Elmer Ray
04-03-2006, 01:57 PM
Although Charles didn't duck anyone as champion, and i doubt if Langford would have, still i can give you the example of Archie Moore. Moore fought everyone when he was a hungery contender, but once he won the title, he ducked Harold Johnson after he beat Johnson in a great fight. In fact it got so bad that even Ring Magazine stripped Moore of his title years after the NYSAC and NBA did, for not defending against Johnson. The same Ring Magazine that used to pride itself on the basis that "Titles are won and lost in the ring.


moore beat him 4 times already, so we cant hold that against moore.


- the real question is considering johnsons dominance in the heavy division, how come he never sought to challenge marciano or even patterson?

HE Grant
04-03-2006, 02:21 PM
Look one would have to be silly to try and present a case of Ray Robinson not being an exceptional fighter. The only however here is that he did seem to avoid some of the tougher , black middleweights later in his career because he could do so.

At 37 Sam Langford was fighting and knocking out Harry Wills.

Nuff Said.

hawk5ins
04-03-2006, 02:55 PM
Langford was competeing at heavyweight and had been doing so for years.

The criticism of Robinson not facing many of the many of the Murderer's row fighters is baseless. Not counting the Welterweight Additions that Phlboxarc just mentioned, the group of fighters that has expanded to include fightes such as Charles and Bivins and other fighters who fought inin divisions north of Robby, really has a limited number of potential entrants based on when primes or near primes crossed and most of them don't qulaify based on different divisions they competed in.

So other than Burley, I have yet to see a fighter who really can make a claim that Ray ducked him. ANd even the Burley postion can be logically rebutted given the value he brought to the table.

Fair? Not really. But did Burley really do anything to enhance his marketability? Very little actually. Pride and principal are all well and good. But when you don't have a bargaining chip, stubborness doesn't bode very well for you.

And let's remember here, When Burley was in his prime as a Middleweight, it was Zale and his army service that really put the screws to Burley's title chances. Not Robby at 147 when HE finally won the belt in late 1946, which let's ALSO remember, was the last truly good year of Burley's career.

Hawk

The Shoemaker
04-03-2006, 02:56 PM
Hawk,
I am not arguing that Moore was a better fighter than Johnson, and I think he would have probably beaten him in a 5th fight (although by the late 50's -early 60's, I am not so sure). but it can't be argued that Moore was stripped for refusing to fight him. My take is that Moore as an old man, isn't going throught that kind of a war, for THAT KIND of MONEY. He'd rather fight heavies, then cut weight and fight a stiff or two to keep his Light Heavy belt,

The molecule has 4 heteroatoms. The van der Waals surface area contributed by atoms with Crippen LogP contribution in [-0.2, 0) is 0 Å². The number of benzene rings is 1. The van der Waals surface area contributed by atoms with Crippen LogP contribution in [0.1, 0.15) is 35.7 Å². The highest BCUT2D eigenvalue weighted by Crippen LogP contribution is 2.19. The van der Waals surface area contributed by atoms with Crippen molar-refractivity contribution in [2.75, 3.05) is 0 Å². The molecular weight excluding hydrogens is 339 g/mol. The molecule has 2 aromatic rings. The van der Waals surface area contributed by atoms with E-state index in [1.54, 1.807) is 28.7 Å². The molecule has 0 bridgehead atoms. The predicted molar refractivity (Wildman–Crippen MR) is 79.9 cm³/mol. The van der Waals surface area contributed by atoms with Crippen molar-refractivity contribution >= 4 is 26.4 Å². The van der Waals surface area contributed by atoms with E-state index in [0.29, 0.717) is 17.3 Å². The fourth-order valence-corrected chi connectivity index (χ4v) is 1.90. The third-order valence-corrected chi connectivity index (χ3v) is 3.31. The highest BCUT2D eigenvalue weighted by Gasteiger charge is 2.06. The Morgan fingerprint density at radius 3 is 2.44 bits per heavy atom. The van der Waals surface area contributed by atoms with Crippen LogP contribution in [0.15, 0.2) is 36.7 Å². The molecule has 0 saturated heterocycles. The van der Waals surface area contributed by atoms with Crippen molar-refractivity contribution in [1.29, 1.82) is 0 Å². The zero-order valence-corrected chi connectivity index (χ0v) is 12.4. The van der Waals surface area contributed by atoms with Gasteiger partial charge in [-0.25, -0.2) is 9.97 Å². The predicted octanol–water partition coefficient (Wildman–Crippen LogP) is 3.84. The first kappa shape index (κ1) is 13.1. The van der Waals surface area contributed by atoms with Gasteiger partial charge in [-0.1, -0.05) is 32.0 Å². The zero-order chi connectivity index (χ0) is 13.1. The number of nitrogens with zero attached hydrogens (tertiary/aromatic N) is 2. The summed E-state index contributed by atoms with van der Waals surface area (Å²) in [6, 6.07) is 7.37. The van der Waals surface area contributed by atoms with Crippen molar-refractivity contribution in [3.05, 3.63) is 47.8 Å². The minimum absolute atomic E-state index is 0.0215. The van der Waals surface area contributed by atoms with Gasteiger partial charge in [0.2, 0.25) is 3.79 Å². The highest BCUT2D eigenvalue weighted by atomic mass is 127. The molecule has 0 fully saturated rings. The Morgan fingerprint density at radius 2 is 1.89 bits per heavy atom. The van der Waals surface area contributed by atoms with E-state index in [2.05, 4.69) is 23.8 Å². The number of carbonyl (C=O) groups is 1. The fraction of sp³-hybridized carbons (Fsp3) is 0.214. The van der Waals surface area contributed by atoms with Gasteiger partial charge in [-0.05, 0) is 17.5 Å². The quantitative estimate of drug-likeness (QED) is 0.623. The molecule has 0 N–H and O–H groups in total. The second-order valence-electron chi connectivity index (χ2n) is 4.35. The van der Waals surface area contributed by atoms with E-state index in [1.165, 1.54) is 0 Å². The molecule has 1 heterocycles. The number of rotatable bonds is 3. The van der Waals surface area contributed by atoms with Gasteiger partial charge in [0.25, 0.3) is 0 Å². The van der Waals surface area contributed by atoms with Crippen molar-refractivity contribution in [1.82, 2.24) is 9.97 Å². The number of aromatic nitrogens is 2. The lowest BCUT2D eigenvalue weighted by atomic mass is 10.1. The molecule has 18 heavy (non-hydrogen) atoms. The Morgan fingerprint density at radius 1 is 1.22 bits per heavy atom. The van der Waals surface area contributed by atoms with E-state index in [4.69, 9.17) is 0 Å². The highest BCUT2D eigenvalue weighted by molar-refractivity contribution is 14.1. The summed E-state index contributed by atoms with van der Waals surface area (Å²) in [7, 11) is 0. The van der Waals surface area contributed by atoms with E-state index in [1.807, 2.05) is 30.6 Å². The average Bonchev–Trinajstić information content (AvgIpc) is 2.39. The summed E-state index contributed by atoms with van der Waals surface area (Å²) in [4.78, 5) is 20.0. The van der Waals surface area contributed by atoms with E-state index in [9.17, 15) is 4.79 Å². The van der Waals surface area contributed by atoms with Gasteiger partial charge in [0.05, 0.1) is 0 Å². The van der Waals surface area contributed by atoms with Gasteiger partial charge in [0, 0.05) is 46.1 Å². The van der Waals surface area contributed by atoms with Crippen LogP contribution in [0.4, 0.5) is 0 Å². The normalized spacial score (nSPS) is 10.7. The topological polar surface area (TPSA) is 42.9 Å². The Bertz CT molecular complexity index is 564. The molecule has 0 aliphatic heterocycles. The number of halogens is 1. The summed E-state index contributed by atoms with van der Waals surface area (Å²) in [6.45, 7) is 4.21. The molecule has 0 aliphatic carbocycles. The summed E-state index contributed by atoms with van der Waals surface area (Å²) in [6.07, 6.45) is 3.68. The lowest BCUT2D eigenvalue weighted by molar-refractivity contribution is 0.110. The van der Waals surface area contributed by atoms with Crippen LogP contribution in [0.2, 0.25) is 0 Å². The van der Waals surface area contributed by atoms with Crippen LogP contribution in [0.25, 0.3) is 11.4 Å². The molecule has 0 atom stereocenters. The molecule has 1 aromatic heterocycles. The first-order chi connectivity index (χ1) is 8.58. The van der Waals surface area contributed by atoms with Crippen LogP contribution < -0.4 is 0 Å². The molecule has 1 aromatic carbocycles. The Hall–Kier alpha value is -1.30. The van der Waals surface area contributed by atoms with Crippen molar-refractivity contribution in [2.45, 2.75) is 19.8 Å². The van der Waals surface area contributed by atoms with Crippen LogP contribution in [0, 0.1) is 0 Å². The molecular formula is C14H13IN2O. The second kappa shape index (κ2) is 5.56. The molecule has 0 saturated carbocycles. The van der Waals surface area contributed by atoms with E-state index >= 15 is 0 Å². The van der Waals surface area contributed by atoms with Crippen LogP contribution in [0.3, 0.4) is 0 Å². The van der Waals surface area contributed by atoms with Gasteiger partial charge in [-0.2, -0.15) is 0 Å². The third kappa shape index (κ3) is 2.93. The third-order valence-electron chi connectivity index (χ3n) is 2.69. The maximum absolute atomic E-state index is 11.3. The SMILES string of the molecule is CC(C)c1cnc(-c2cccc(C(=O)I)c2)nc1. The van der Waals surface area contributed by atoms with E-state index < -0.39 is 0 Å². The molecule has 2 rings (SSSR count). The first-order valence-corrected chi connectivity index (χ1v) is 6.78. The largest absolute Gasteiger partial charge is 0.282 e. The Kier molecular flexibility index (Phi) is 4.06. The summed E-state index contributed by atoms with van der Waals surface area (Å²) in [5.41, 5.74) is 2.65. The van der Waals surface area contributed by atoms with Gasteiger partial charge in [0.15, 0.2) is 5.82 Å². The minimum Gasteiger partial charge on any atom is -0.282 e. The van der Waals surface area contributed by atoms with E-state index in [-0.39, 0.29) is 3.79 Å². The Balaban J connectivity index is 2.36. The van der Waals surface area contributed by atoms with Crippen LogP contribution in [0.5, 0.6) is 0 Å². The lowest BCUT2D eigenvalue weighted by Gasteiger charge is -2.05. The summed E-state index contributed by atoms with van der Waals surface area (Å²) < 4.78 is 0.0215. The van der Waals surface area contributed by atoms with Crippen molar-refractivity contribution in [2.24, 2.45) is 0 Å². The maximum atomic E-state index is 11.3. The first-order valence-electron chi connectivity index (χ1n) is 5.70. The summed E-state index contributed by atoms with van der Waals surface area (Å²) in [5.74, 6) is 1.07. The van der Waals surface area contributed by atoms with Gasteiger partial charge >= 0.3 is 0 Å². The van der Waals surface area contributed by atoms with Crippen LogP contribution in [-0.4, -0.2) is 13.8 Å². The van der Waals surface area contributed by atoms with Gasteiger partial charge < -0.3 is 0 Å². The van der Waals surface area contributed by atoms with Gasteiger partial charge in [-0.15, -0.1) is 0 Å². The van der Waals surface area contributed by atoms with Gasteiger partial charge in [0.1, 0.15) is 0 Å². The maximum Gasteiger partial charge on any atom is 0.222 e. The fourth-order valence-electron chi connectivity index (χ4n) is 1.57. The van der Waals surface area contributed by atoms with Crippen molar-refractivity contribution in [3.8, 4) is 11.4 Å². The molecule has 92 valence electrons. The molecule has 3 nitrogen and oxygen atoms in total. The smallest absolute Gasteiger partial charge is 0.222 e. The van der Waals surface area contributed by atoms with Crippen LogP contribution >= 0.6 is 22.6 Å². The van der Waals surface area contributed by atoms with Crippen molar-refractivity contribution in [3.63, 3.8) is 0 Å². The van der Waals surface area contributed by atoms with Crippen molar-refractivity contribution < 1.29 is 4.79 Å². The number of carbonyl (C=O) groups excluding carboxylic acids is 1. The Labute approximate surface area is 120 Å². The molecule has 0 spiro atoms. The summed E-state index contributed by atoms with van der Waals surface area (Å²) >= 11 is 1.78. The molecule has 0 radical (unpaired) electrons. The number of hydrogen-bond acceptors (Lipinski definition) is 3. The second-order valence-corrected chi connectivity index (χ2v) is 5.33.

which gives him some marketability. as far as I know, i am sure Harold Johnson tried to fight Marciano or Patterson, why wouldn't he, look at the money he'd make. Actually, i am surprised D'Amato didn't have Patterson defend against him. i just don't think that they can legitimize him as a title contender, at least in regards to making a big money fight.

Sharkey
04-03-2006, 03:07 PM
Shoe,

I am lost regarding your last few posts. Bear with me.

In your third from last, you point to Maxim being the target for Ray and not Moore. Maxim would be vindicated to indeed make a better fight for Moore than Robinson in as much as he fought Moore three times for the title...by sign-your-life-away-arrangement of course. Robinson not fighting Moore counts against Ray as much as Hagler never facing Spinks in my book.

Next, did you not present Moore as an example of someone ducking an opponent..as an example that could be pointed out as he differs from Charles and Robinson? And as to why we look at Moore in the first place I am not sure. Anyway, Moore indeed defended his belt about once a year through his reign....

It is commonly known that he was stripped for in fact not fighting him (Johnson), or pretty much anyone else at LH in defense of the belt. Given his forays into heavyweight.

I guess I am confused mostly by how in one post you point to Moore as one who avoided challenges..and ducking Johnson is used as an example of such. Moore then was your example of a fighter ducking another.

Then in your next post you state that you really weren't implying he was ducking a guy, but in fact merely did not fight him. Thisis where I am in the woods looking for a path to follow.

Is this really an example of how Moore..or anyone really, didn't face the requisite opposition required of a great? Lennox Lewis never faced Ruiz. Was he ducking him? And this pertains to Robinson in the extent that....

I apologize if I miss an obvious overriding point here.

phlboxarc
04-03-2006, 03:40 PM
Believe me Robinson would have boxed Williams, Burley and Booker if he thought the financial inducements were comparable to Graziano, LaMotta, etc. But the fact is They had no big fan base to entice Ray. He wanted guys who would pack MSG. Business was first on Robinson's mind.

When Booker came East he boxed cautiously against Zivic and Williams, when an impressive showing would have impressed the N.Y. scribes and fans which could have led to bigger matches.
Williams, great craftsman that he was, never was a crowd pleaser and most of his bouts were reported in the press as being "boring."
Even Burley had a hard time whetting the fans appitite, and there was never a big demand by NYC fans to see him. The scribes and critics never denied Burley's fantastic ability but just weren't impressed that he would be a great draw.